Yes Vote Explained A “yes” vote on Prop 3 will give Traverse City the right to vote on developments over 60 feet high. It doesn’t require votes on every future building, as incorrectly stated by a previous letter writer. If referendums are held during general elections, taxpayers pay nothing...

Beware Trump When the country you love have have served for 33 years is threatened, you have an obligation and a duty to speak out. Now is the time for all Americans to speak out against a possible Donald Trump presidency. During the past year Trump has been exposed as a pathological liar, a demagogue and a person who is totally unfit to assume the presidency of our already great country...

Picture Worth 1,000 Words Nobody disagrees with the need for affordable housing or that a certain level of density is dollar smart for TC. The issue is the proposed solution. If you haven’t already seen the architect’s rendition for the site, please Google “Pine Street Development Traverse City”...

Living Wage, Not Tall Buildings Our community deserves better than the StandUp TC “vote no” arguments. They are not truthful. Their yard signs say: “More Housing. Less Red Tape. Vote like you want your kids to live here.” The truth: More housing, but for whom? At what price..

Home · Articles · News · Letters · Letters 08-06-2012
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Letters 08-06-2012

- August 6th, 2012  

Email your letter to: info@northernexpress.com

Please keep your letter under 300 words (one page).

Only one letter per reader in a two month period will be accepted. may be edited for length or to correct factual errors. Letters must be signed to be considered for print and a phone number is required for verification. Faxed letters are not accepted.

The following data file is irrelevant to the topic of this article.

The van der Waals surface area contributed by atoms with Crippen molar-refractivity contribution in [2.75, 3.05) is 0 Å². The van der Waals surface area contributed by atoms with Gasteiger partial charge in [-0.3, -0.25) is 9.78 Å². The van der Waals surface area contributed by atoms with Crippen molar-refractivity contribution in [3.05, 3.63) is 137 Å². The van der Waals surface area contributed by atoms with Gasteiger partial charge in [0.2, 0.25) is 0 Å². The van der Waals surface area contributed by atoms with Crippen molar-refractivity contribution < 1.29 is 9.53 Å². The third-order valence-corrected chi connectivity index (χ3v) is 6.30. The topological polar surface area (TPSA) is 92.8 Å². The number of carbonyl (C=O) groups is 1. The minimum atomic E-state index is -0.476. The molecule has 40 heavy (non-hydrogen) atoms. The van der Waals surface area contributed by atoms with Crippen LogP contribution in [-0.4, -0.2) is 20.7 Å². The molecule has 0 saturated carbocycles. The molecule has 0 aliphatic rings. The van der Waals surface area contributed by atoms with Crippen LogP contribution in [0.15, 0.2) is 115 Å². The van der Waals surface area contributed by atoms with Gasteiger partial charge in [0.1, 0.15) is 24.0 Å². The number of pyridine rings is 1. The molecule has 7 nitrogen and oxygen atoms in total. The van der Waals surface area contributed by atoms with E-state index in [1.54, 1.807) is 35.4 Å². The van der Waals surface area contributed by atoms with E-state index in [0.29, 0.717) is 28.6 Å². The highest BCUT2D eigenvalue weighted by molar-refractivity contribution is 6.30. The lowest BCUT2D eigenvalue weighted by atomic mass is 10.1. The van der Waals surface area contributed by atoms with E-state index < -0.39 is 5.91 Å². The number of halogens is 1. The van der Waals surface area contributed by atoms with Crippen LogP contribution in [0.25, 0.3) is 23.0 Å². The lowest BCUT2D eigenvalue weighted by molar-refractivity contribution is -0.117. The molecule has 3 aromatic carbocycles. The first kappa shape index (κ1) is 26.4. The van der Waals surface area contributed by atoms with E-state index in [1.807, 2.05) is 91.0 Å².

Fireworks out of control

In response to “Get off my Lawn” by George Nemetz (Letters 7/23). First, I assure you that I am well under the age of 80, if that even matters. Also, the Express is not solely read by your age group of 30 and under.

Michigan has lifted a ban on some of the higher grades of fireworks and you can now obtain a permit to use the more powerful grade.

I also had problems with my dogs climbing the walls when a neighbor was setting off professional grade fireworks for several nights in my neighborhood. These are not just bottle rockets and firecrackers, they are the ones that are shot high in the air and are so loud they shake your house. The police were called by many in my neighborhood about this.

With the fire danger being so high, I was very concerned about my home and my neighbors’ homes catching on fire.

If you choose to use these types of fireworks they should be used at least in an open area, not in a neighborhood.

How very inconsiderate of you to think only of families having fun and not caring about the neighbors that might have to work the next day and their pets that have very sensitive hearing. One of my dogs will not even go outside at night now because she is still scared.

Having fun should never be at the expense of disturbing your neighbors or their pets; it’s something called morals, which it seems you and the people who do this are lacking.

Melody Bajema • via email

Voter ID now required

To vote in the November 6 presidential election, register by October 9 with your city/ township/county clerk or Secretary of State.

On www.michigan.gov/vote you can check to see if you are registered, find clerk’s info, correct precinct, map, poll times, and sample ballot.

Voters are asked to show a current picture ID. Voters who do not have a picture ID can vote after signing an affidavit. Their ballot will count. Acceptable ID includes a driver’s license, State or Federal government-issued picture ID, US passport, military, tribal, high school or college student picture ID.

First-time voters must appear in person to vote in their first election except those over 60, disabled or overseas voters. If unable to “vote in person,” you can request an absentee ballot “in person” from the clerk where you are registered by the day preceding the election. Tell all college students about this procedure now. Make it count! Be informed, register and Vote!

Beverly “BJ” Christensen • Cedar

(See Stephen Tuttle's column on the voter ID controversy in this issue. -- ed.)

Setting things straight